T1 Transformer, with primary coil rated according to the power sup-ply line, and secondary coil rated to 12 + 12-volt x 3-amp center tap (CT)

T2 flyback transformer (see text)

S1 SPST switch (optional ganged to P1)

F1 2-amp fuse with holder

PCB, terminal strips, heatsink, screws, knob for P1, solder, power cord, wires, box, and so on

## The Spacecraft

A simpler and lighter-weight spacecraft can be made using a neon lamp, as shown in Figure 11.

Figure 11 - Spacecraft built with a neon lamp.

The advantage to using a small neon lamp or a xenon flash lamp is that they both glow when the circuit is powered on and while the spacecraft moves in its circular trajectory.

One terminal of the lamp is soldered to the sup-port and the other to a pin, as shown in the figure. It is very important that each place where solder is used is rounded and without any points. If a point exists in any part of the spaceship, it can cause the leak of ions discussed in the earlier section on the point effect, thus reducing the performance of the motor or even stopping it if the flux is in the opposite direction of the movement.

You can, of course, make other types of spaceships as well. One suggestion is to adapt the system to a miniature of the Star Wars' pod racer, as shown in Figure 12, or of Star Trek's Enterprise.

But remember, the ionic motor is not powerful, and if the miniature pod racer is not light enough, it will move very slowly or not at all. Build your spacecraft to be as light as possible.

The support on which the spacecraft sits consists of a piece of rigid wire (16 or 14 AWG) 15 to 20 cm long. The wire is supported on a solid base. I used a small washer where the wire is soldered to the base, as shown in Figure 13.

Figure 12 - The ionic propeller can be adapted to a miniature of the pod racer seen in Star Wars.

Figure 13 - The groove to support the spacecraft | Clique na imagem para ampliar |

A groove in the spacecraft is made to match the wire support. It is important to verify exactly the point where the groove in the spacecraft should be made. The spacecraft and the support must be perfectly aligned when the spacecraft is released from the support. You can use a small ball of solder on the opposite end of the wire as a balance weight.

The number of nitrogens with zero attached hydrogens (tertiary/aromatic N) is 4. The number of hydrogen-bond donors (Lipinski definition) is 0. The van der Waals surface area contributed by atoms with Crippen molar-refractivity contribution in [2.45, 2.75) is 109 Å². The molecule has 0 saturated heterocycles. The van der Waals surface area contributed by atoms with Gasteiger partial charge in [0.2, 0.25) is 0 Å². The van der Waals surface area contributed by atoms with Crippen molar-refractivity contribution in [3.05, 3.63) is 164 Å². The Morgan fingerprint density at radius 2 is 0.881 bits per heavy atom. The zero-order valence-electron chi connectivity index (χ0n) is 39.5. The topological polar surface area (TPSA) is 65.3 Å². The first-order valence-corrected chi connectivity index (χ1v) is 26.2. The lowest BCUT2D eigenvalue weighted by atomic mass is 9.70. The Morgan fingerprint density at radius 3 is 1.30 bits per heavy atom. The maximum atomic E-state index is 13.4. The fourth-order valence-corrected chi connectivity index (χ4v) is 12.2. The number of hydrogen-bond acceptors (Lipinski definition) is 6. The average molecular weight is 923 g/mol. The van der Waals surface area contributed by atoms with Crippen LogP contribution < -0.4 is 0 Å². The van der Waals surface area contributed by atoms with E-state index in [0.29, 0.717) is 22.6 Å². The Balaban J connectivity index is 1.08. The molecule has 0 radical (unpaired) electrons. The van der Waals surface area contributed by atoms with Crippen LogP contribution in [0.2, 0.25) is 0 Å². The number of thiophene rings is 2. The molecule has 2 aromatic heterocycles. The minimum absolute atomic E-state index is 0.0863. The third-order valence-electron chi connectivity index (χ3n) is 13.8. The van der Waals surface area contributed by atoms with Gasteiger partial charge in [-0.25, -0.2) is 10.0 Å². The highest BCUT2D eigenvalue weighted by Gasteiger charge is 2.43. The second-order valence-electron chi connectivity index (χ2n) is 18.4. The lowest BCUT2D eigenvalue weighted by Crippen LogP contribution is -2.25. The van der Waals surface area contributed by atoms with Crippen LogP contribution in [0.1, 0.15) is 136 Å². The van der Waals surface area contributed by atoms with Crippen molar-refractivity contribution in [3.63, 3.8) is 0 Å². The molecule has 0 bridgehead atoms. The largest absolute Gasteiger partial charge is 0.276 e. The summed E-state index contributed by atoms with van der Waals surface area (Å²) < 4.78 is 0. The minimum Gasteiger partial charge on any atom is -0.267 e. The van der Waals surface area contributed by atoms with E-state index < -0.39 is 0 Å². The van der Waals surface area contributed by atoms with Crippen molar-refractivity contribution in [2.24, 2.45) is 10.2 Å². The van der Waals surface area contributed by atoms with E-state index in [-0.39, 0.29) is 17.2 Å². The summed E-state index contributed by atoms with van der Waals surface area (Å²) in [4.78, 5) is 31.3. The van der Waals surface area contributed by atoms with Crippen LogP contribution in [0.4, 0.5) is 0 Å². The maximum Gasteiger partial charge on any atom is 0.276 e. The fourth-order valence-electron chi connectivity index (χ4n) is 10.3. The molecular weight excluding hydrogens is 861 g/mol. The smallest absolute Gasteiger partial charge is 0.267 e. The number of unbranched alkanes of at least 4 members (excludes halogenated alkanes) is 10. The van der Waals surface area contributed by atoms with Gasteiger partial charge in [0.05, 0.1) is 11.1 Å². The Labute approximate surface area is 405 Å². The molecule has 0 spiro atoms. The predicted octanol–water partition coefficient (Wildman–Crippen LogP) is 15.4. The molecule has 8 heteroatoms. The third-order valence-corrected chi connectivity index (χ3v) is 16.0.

Another important point to consider is that no metallic, pointed elements are present in this support. The only pointed element should be the needle in the ionic motor on the actual spacecraft. Figure 14 shows the final support for the spacecraft.

## Testing

Place the spacecraft and its support in position. The craft must be free to move in the circular trajectory. Turn on the power. A soft noise will indicate that the circuit is in operation and producing high voltage. The neon lamp in the spaceship (if used) will glow.

Figure 14 - The final support for the spacecraft.

If you are in a dark place, you will be able to adjust P1 and see a light blue or red fluorescence at the end of the pin. If the spacecraft is very light, it will begin to move.

If it does not move, adjust P1 to a position where you can see the pin glow stronger, and the spaceship will begin to move. The speed will depend on the weight of the ship and the power released by the high-voltage circuit. If your spacecraft still does not start, you must reduce the weight and/or the friction between the spacecraft and the support. Use a lighter or shorter wire for the support if necessary.

## A Space Race

You can organize a competition with your friends to see who can build the fastest spacecraft powered by an ionic motor. Try limiting the length of the support wire to 20 centimeters for all competitors. The competitor whose spacecraft moves in its circular trajectory the most times in 1 minute wins the competition.

## Exploring the Project

The high voltage produced by the electronic circuit can be used in many other experiments and applications. High-voltage experiments are very interesting when studying physics at the high school level. The following are some suggested projects.

## Wireless Fluorescent Lamp

In this exercise, you can become an electronic magician by causing a fluorescent lamp to glow in your hands simply by using the high-voltage electric field produced by the circuit described here. It is recommended to work in a dark place, because the light produced by the lamp is typically not strong enough to be seen in brighter areas.

Take the lamp as shown in Figure 15 and place it near the high-voltage terminal. The lamp will glow.

Figure 15 - A fluorescent lamp glows when placed near the electric field produced by the circuit. | Clique na imagem para ampliar |

Caution! Do not touch the high-voltage terminal during the experiment. You will receive a shock. Please remember that although you are working with high voltages (in the range of thou-sands of volts), the discharge is not fatal. Still, the shock can be severe and hurt or burn if you touch any part of the circuit when in operation.

By passing your hands up and down along the sides of the lamp, the lamp will glow only in the parts your hand passes over. You can show that you are able to "control" the electricity in the lamp as if you were a real magician.

N° of component